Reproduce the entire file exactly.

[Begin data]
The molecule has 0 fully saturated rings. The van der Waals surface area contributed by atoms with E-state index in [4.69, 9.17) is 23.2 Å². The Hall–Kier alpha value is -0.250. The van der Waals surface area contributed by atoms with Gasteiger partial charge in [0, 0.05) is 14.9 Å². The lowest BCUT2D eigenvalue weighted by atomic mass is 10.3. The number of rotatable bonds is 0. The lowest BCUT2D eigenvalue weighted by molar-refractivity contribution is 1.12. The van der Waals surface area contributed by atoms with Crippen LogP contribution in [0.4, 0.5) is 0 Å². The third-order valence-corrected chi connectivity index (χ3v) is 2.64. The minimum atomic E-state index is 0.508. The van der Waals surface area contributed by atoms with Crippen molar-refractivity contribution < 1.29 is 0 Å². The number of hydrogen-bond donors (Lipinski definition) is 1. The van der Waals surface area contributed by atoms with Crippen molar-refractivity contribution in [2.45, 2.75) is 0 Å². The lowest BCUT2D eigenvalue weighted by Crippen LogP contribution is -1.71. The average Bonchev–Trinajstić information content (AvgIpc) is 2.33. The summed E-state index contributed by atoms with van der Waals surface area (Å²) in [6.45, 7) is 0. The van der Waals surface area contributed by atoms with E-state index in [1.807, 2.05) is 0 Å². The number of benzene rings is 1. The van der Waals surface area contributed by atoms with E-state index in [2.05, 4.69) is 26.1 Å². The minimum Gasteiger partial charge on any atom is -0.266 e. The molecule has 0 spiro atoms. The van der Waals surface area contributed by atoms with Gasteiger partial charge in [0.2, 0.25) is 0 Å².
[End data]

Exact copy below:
The molecule has 0 fully saturated rings. The van der Waals surface area contributed by atoms with E-state index in [4.69, 9.17) is 23.2 Å². The Hall–Kier alpha value is -0.250. The van der Waals surface area contributed by atoms with Gasteiger partial charge in [0, 0.05) is 14.9 Å². The lowest BCUT2D eigenvalue weighted by atomic mass is 10.3. The number of rotatable bonds is 0. The lowest BCUT2D eigenvalue weighted by molar-refractivity contribution is 1.12. The van der Waals surface area contributed by atoms with Crippen LogP contribution in [0.4, 0.5) is 0 Å². The third-order valence-corrected chi connectivity index (χ3v) is 2.64. The minimum atomic E-state index is 0.508. The van der Waals surface area contributed by atoms with Crippen molar-refractivity contribution < 1.29 is 0 Å². The number of hydrogen-bond donors (Lipinski definition) is 1. The van der Waals surface area contributed by atoms with Crippen molar-refractivity contribution in [2.45, 2.75) is 0 Å². The lowest BCUT2D eigenvalue weighted by Crippen LogP contribution is -1.71. The average Bonchev–Trinajstić information content (AvgIpc) is 2.33. The summed E-state index contributed by atoms with van der Waals surface area (Å²) in [6.45, 7) is 0. The van der Waals surface area contributed by atoms with E-state index in [1.807, 2.05) is 0 Å². The number of benzene rings is 1. The van der Waals surface area contributed by atoms with E-state index in [2.05, 4.69) is 26.1 Å². The minimum Gasteiger partial charge on any atom is -0.266 e. The molecule has 0 spiro atoms. The van der Waals surface area contributed by atoms with Gasteiger partial charge in [0.2, 0.25) is 0 Å².